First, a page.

Vacancies by industry
Dataset VACS02 | Released 23 February 2021
Estimates of vacancies by industry (Standard Industrial Classification 2007).
Workforce jobs summary
Dataset JOBS01 | Released 15 December 2020
Estimates of jobs by type of job (including employee jobs, self-employment jobs, HM Forces and government-supported trainees).
Workforce jobs by industry
Dataset JOBS02 | Released 15 December 2020
Estimates of jobs by industry (Standard Industrial Classification 2007).
Vacancies are defined as positions for which employers are actively seeking recruits from outside their business or organisation. The estimates are based on the Vacancy Survey; this is a survey of businesses designed to provide estimates of the stock of vacancies across the economy, excluding agriculture, forestry and fishing (a small sector for which the collection of estimates would not be practical).
A job is an activity performed for an employer or customer by a worker in exchange for payment, usually in cash, or in kind, or both. The number of jobs is not the same as the number of people in employment. This is because a person can have more than one job. The number of jobs is the sum of employee jobs from employer surveys, self-employment jobs from the Labour Force Survey (LFS), those in HM Forces and government-supported trainees. The number of people in employment is measured by the LFS; these estimates are available in our Employment in the UK release.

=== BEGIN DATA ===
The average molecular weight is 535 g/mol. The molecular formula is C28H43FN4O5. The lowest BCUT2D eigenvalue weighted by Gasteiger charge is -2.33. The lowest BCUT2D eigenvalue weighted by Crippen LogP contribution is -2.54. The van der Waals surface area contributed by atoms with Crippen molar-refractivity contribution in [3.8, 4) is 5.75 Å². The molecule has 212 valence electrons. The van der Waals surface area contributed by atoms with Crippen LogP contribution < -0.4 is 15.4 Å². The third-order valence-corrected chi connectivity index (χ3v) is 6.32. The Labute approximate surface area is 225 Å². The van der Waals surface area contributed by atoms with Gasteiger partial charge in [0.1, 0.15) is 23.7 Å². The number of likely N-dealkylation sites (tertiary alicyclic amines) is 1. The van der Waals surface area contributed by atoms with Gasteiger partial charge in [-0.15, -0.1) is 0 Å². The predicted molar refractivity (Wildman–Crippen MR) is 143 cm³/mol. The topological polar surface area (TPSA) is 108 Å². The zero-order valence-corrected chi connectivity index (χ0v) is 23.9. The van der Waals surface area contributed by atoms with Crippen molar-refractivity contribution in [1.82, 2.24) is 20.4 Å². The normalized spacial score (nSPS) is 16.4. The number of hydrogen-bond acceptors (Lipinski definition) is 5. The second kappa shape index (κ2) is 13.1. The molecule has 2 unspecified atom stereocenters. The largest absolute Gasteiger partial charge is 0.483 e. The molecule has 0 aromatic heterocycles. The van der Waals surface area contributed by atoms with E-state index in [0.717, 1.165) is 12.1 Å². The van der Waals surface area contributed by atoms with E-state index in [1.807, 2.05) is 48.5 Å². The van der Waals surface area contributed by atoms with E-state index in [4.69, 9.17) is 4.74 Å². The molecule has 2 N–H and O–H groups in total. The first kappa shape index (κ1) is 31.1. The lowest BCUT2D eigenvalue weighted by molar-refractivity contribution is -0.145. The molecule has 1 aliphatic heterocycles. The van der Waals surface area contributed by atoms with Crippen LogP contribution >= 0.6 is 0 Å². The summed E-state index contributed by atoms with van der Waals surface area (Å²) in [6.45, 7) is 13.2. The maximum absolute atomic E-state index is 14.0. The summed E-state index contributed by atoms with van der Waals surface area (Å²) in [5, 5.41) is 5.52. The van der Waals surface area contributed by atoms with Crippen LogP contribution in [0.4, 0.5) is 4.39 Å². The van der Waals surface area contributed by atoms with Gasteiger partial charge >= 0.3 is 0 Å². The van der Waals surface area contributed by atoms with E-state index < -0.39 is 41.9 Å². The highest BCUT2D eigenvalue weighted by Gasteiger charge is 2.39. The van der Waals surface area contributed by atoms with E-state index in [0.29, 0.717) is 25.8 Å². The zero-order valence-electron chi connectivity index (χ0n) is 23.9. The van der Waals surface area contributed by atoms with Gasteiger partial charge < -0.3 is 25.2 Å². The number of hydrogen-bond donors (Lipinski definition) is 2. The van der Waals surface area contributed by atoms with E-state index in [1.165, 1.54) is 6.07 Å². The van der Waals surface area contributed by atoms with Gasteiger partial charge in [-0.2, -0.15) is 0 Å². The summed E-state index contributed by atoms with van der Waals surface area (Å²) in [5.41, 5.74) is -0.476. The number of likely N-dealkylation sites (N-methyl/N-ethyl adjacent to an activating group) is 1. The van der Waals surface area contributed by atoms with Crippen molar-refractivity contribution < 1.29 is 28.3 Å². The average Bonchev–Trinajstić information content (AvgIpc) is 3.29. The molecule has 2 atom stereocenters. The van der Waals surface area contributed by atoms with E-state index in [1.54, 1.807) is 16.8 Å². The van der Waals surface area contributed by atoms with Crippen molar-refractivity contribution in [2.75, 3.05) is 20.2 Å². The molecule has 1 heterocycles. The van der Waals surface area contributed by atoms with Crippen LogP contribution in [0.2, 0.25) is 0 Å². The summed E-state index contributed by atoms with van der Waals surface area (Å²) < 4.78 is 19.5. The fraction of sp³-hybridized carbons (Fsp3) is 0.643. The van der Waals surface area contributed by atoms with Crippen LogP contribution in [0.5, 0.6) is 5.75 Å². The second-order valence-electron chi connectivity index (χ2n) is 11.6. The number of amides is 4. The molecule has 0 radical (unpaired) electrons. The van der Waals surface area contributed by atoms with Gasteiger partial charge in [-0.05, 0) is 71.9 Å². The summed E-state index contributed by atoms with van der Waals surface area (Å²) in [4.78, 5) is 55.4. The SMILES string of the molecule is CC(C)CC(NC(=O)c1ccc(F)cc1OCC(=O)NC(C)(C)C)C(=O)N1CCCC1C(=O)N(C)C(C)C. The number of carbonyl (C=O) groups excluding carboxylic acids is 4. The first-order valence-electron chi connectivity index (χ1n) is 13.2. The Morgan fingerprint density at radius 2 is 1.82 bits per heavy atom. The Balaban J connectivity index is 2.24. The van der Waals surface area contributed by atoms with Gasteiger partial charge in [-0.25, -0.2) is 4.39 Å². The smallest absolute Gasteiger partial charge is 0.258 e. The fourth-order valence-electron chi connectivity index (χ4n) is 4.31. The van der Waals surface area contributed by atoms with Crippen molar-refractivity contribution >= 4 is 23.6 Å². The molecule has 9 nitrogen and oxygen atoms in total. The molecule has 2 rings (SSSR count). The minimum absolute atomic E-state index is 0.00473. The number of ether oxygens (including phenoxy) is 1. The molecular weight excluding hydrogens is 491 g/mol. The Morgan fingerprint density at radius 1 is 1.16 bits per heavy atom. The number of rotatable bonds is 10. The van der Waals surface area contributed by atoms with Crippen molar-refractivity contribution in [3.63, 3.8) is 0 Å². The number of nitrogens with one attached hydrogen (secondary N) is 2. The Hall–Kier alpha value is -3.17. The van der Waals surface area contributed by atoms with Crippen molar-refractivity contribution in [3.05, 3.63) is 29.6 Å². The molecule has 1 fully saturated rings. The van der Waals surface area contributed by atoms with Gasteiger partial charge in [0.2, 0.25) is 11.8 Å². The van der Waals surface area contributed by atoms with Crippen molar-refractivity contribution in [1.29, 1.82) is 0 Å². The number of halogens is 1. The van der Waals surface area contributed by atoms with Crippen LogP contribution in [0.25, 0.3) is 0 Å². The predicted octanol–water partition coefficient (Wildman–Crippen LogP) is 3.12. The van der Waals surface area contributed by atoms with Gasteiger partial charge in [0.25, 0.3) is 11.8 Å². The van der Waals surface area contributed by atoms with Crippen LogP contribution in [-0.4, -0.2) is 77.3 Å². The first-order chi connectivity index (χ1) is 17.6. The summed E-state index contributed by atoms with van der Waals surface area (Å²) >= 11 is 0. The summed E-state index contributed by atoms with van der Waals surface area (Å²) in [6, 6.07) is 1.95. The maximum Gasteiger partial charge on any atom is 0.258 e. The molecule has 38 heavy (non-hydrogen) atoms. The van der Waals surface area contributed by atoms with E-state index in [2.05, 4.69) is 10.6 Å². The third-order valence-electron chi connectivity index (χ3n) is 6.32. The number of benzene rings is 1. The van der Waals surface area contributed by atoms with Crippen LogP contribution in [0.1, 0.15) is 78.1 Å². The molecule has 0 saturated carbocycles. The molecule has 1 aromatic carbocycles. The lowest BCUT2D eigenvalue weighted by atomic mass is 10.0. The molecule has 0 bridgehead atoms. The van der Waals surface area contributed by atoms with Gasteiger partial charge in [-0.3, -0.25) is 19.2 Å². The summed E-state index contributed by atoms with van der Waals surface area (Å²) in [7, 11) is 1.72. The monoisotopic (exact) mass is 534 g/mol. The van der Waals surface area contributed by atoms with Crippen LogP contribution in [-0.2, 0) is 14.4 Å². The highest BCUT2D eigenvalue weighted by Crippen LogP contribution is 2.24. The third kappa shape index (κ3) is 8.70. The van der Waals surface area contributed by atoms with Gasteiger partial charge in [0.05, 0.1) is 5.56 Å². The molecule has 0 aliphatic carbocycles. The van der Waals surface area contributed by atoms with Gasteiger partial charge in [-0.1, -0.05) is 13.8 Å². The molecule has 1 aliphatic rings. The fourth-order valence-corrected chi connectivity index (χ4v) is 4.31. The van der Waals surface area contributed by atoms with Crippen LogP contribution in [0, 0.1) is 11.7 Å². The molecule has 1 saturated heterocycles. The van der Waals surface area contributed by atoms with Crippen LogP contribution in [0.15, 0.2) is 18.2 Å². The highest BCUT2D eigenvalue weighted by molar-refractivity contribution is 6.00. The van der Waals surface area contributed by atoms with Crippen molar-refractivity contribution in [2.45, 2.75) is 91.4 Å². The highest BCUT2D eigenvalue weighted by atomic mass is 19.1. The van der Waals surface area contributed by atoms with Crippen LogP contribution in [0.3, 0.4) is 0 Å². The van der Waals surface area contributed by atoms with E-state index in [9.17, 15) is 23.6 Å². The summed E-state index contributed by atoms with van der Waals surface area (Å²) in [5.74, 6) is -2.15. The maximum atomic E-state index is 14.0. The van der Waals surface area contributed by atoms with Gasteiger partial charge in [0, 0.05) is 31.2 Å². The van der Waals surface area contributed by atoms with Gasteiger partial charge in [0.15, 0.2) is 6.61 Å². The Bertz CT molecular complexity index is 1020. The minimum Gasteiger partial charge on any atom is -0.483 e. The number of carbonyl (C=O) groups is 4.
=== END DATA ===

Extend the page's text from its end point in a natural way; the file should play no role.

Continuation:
A more detailed glossary is available.Nôl i'r tabl cynnwys
For more information on how labour market data sources are affected by the coronavirus (COVID-19) pandemic, see the article published on 6 May 2020, which details some of the challenges that we have faced in producing estimates at this time.
An article, published on 11 December 2020, compares our labour market data sources and discusses some of themain differences.
Our latest data and analysis on the impact of the coronavirus on the UK economy and population are available on our dedicated coronavirus page. This is the hub for all special coronavirus-related publications, drawing on all available data. In response to the developing coronavirus (COVID-19) pandemic, we are working to ensure that we continue to publish economic statistics. For more information, please see COVID-19 and the production ofstatistics.
Impact on production of vacancy and workforce job estimates
Because of social distancing measures leading to the temporary closure of businesses across the UK, there have been some difficulties in collecting data using the Vacancy Survey and the Short-Term Employment Surveys.